By Lena Mitchell/NEMS Daily Journal
PICKWICK LANDING, Tenn. – On Friday, Shiloh National Military Park retires the orientation film “Shiloh: Portrait of a Battle” directed by Ira B. Likes in 1955.
A premiere screening of the new film, “The Story of Shiloh: Fiery Trial,” held at Pickwick Landing State Park on Wednesday was greeted eagerly by about 650 people who turned out for the Tennessee Civil War Sesquicentennial Signature Event.
Dozens of the 350 re-enactors who played roles in the film, as well as National Park Service, state and county tourism officials were special guests at the event.
Eddie and Joanne Shaw, who now live at Pickwick, were eager to see the film, having lived many years outside the gates of Shiloh.
“My husband’s family had Ed Shaw’s Restaurant right at the edge of the park,” Joanne said.
“My family was there from 1924,” Eddie Shaw continued. “In fact, the actors for the first film stayed nearby and changed their clothes during the filming in our dining room.”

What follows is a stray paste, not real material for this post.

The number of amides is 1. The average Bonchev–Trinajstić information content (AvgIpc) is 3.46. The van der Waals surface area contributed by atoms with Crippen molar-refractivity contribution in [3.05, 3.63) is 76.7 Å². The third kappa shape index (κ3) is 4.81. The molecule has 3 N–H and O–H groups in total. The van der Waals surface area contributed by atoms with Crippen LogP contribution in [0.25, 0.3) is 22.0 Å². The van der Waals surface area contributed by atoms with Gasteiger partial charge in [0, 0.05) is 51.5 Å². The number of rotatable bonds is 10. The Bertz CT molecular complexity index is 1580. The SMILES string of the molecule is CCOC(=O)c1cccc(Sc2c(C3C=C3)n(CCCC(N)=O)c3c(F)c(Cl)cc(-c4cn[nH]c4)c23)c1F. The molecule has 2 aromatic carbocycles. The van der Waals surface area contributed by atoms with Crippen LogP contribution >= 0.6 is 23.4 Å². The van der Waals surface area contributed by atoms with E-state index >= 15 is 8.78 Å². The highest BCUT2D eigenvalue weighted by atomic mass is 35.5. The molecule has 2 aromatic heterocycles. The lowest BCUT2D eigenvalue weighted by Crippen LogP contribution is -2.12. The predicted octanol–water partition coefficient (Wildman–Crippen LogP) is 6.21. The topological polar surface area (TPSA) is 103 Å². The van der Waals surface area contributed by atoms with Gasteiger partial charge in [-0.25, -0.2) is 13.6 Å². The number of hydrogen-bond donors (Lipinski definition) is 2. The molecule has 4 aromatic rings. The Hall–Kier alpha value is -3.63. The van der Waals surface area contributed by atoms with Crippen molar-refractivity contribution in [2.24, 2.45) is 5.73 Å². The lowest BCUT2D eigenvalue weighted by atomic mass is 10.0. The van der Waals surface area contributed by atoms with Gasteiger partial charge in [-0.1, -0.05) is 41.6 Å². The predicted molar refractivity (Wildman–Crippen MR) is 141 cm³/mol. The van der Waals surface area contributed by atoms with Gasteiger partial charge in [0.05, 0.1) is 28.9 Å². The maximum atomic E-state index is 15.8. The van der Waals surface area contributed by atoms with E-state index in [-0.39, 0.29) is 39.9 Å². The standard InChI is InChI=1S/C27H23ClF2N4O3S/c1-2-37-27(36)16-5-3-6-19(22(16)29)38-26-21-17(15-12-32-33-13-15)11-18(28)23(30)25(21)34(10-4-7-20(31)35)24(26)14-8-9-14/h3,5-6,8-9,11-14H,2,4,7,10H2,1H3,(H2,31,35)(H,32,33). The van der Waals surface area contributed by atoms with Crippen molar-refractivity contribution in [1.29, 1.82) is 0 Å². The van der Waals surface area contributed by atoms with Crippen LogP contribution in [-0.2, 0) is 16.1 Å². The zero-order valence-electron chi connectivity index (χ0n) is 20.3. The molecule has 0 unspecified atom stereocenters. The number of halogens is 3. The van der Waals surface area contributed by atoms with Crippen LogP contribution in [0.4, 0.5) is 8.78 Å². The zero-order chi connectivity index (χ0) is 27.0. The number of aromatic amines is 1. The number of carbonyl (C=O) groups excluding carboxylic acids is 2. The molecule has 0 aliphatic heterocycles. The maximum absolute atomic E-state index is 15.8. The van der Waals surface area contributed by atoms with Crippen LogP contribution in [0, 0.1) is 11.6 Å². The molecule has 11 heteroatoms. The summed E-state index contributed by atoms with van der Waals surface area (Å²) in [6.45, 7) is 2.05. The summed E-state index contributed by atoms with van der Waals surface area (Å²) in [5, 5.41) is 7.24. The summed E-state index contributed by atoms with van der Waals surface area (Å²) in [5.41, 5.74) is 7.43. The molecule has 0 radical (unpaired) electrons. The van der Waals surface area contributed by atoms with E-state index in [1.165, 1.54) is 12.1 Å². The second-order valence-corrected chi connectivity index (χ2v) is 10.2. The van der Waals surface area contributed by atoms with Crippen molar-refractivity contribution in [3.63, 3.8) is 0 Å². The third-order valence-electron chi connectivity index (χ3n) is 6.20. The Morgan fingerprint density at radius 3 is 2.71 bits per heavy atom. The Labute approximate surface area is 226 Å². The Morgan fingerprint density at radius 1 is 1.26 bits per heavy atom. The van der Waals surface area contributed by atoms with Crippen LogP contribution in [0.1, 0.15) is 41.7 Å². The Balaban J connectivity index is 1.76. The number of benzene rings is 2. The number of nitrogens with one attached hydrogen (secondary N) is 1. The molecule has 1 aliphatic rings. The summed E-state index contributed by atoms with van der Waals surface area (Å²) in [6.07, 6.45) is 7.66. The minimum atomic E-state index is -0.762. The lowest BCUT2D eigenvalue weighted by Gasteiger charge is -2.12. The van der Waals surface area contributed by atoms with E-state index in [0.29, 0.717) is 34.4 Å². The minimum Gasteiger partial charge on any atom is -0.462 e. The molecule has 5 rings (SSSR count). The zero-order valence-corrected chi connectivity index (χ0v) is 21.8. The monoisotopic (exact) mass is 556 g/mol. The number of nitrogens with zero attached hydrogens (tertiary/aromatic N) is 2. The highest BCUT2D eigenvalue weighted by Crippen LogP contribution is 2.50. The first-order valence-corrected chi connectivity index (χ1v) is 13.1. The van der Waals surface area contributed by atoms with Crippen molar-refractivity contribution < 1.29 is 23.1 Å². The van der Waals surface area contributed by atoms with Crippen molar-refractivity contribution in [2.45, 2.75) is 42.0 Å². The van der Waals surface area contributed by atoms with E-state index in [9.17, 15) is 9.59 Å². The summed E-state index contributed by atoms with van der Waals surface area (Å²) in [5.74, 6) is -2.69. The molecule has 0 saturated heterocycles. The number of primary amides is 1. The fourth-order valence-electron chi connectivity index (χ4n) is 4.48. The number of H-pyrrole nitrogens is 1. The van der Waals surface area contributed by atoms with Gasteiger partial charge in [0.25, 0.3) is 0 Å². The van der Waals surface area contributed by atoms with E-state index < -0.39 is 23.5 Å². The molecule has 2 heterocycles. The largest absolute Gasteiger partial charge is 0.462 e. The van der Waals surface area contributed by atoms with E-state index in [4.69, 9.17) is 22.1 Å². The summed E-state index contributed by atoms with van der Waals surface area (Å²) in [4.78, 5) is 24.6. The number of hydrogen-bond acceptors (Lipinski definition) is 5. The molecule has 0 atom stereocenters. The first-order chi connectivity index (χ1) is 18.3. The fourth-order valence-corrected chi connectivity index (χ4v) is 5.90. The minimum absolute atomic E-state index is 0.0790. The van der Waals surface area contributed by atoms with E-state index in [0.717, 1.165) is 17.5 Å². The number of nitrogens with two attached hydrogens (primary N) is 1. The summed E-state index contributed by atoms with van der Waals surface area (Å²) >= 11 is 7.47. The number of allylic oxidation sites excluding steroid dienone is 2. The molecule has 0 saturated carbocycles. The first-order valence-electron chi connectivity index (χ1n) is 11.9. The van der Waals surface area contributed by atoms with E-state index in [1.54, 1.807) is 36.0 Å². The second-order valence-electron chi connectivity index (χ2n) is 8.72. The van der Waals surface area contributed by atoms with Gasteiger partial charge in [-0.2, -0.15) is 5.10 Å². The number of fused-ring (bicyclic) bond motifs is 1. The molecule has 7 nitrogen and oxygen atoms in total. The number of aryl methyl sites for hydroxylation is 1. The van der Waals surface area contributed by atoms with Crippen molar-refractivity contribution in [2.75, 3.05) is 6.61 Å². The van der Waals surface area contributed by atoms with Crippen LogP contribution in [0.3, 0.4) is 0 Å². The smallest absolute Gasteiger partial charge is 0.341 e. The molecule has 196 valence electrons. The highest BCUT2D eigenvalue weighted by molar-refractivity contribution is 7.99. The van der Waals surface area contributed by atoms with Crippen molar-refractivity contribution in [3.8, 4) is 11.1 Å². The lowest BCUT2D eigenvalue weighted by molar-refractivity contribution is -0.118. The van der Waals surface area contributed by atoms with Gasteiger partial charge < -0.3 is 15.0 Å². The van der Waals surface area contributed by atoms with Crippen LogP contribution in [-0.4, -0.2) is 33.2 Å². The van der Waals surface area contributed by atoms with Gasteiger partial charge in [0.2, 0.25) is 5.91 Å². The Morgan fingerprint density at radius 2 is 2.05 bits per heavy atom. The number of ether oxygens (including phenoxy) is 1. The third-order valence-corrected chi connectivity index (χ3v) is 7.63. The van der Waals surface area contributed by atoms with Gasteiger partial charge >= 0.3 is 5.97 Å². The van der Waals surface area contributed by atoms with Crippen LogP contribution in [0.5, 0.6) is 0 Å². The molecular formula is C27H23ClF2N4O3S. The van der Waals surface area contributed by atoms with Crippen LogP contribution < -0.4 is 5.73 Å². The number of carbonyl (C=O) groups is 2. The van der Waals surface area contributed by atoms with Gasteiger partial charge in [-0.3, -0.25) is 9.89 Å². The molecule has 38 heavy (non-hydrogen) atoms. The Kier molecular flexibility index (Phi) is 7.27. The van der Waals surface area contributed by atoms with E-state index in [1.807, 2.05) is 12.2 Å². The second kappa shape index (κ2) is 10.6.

Bringing the film project to completion is satisfying for Shiloh Superintendent Woody Harrell, who retires after this weekend, which includes the actual 150th anniversary dates of the Battle of Shiloh.
The Battle of Shiloh was fought April 6-7, 1862, one of the bloodiest battles of the Civil War. Confederate Generals A.S. Johnston and P.G.T. Beauregard challenged the movement of Union Generals Ulysses S. Grant, William T. Sherman and Don Carlos Buell toward Corinth.
In Corinth the two main railroads east of the Mississippi River – the Memphis & Charleston east-west route and the Mobile & Ohio north-south connection – crossed, and it was considered the most important transportation hub in the southwestern theater.
“I am overwhelmed by this turnout and response,” Harrell said. “I’ve been anxious and nervous, and I hope people are pleased. I’m happy so many of the re-enactors turned out.”